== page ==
The Supplemental Nutrition Assistance Program (SNAP) helps Kentucky families put food on the table. But we now know that it accomplishes much more than that.
Research increasingly shows that SNAP, formerly known as Food Stamps, can ward against the long-term effects on children of experiencing poverty, abuse or neglect, parental substance abuse or mental illness, and exposure to violence — events that can take a toll on their well-being as adults. As a new Center on Budget and Policy Priorities report finds, SNAP helps form a strong foundation of health and well-being for low-income children by lifting millions of families out of poverty, improving food security, and helping improve health and academic achievement with long-lasting consequences.
SNAP delivers more nutrition assistance to low-income children than any other program. In 2016, SNAP will help about 20 million children each month — about 1 in 4 U.S. children — while providing about $30 billion in nutrition benefits for children over the course of the year. In Kentucky, SNAP helps about 318,300 children each month, or about 1 in 3 of our state’s kids.
The amount of money SNAP provides for purchasing food is modest, but well-targeted to the families that need it the most. While participating families with children in Kentucky receive an average of $383 each month, those with incomes below 50 percent of the poverty line get $486. That’s one reason why SNAP helps lift more children out of deep poverty than any other government assistance program.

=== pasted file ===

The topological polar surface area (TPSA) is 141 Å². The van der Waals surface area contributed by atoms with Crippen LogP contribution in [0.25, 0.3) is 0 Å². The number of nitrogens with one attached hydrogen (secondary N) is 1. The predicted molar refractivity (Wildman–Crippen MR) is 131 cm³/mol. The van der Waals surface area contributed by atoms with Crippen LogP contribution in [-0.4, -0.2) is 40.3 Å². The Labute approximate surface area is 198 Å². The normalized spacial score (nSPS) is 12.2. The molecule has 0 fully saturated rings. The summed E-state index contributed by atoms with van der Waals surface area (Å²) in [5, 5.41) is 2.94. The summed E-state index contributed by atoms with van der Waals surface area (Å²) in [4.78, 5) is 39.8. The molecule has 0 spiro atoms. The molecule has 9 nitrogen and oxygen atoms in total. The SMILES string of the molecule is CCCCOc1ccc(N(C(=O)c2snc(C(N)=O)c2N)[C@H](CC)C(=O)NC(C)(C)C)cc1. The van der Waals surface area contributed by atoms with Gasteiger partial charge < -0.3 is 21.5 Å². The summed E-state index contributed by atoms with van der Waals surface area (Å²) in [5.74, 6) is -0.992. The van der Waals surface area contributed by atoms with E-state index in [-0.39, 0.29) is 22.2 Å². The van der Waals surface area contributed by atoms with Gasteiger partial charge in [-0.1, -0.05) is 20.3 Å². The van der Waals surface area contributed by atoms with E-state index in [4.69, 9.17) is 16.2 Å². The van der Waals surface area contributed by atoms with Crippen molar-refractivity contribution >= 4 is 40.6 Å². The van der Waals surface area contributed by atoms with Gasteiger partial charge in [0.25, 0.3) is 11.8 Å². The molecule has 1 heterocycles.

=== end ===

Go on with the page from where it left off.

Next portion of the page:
In fact, much of SNAP’s success can be attributed to its design, including a consistent national structure that effectively targets food benefits to those with the greatest need; eligibility rules and a funding structure that make benefits available to children in almost all families with little income and few resources; a design that automatically responds to changes in the economy; and rigorous requirements to ensure a high degree of program integrity.
SNAP is helping to give thousands of Kentucky children the foundation they need to succeed. After an initial boost to the program in the wake of the recession, the program has been cut back and the phase-in of rules like work requirements bring new challenges for some low-income Kentuckians even while the economy is yet to fully recover from the recession. In the future, efforts to reform or enhance it should build on its effectiveness in protecting the well-being of our children — and those nationwide — and preserve the essential program features that contribute to that success.